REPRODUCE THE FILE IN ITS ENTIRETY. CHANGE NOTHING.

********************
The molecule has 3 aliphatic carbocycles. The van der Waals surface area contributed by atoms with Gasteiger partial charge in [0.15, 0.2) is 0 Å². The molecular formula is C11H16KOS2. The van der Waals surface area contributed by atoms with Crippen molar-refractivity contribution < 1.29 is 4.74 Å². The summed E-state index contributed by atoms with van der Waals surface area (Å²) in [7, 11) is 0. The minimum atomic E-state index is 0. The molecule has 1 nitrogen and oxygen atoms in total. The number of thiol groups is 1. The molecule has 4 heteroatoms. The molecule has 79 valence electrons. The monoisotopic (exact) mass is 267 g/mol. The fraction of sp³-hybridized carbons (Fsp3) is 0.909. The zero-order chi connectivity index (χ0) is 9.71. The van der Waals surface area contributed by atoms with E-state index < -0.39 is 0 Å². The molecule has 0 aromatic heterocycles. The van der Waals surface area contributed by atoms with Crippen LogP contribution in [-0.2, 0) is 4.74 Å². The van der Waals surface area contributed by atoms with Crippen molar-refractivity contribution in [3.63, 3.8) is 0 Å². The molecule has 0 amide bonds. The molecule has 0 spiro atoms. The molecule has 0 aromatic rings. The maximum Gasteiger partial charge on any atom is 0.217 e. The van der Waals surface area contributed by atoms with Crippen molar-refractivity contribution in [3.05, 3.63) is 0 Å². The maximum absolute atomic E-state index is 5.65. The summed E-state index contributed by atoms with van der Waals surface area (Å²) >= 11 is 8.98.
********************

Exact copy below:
The molecule has 3 aliphatic carbocycles. The van der Waals surface area contributed by atoms with Gasteiger partial charge in [0.15, 0.2) is 0 Å². The molecular formula is C11H16KOS2. The van der Waals surface area contributed by atoms with Crippen molar-refractivity contribution < 1.29 is 4.74 Å². The summed E-state index contributed by atoms with van der Waals surface area (Å²) in [7, 11) is 0. The minimum atomic E-state index is 0. The molecule has 1 nitrogen and oxygen atoms in total. The number of thiol groups is 1. The molecule has 4 heteroatoms. The molecule has 79 valence electrons. The monoisotopic (exact) mass is 267 g/mol. The fraction of sp³-hybridized carbons (Fsp3) is 0.909. The zero-order chi connectivity index (χ0) is 9.71. The van der Waals surface area contributed by atoms with E-state index < -0.39 is 0 Å². The molecule has 0 aromatic heterocycles. The van der Waals surface area contributed by atoms with Crippen LogP contribution in [-0.2, 0) is 4.74 Å². The van der Waals surface area contributed by atoms with Crippen molar-refractivity contribution in [3.63, 3.8) is 0 Å². The molecule has 0 amide bonds. The molecule has 0 spiro atoms. The molecule has 0 aromatic rings. The maximum Gasteiger partial charge on any atom is 0.217 e. The van der Waals surface area contributed by atoms with Crippen molar-refractivity contribution in [3.05, 3.63) is 0 Å². The maximum absolute atomic E-state index is 5.65. The summed E-state index contributed by atoms with van der Waals surface area (Å²) >= 11 is 8.98.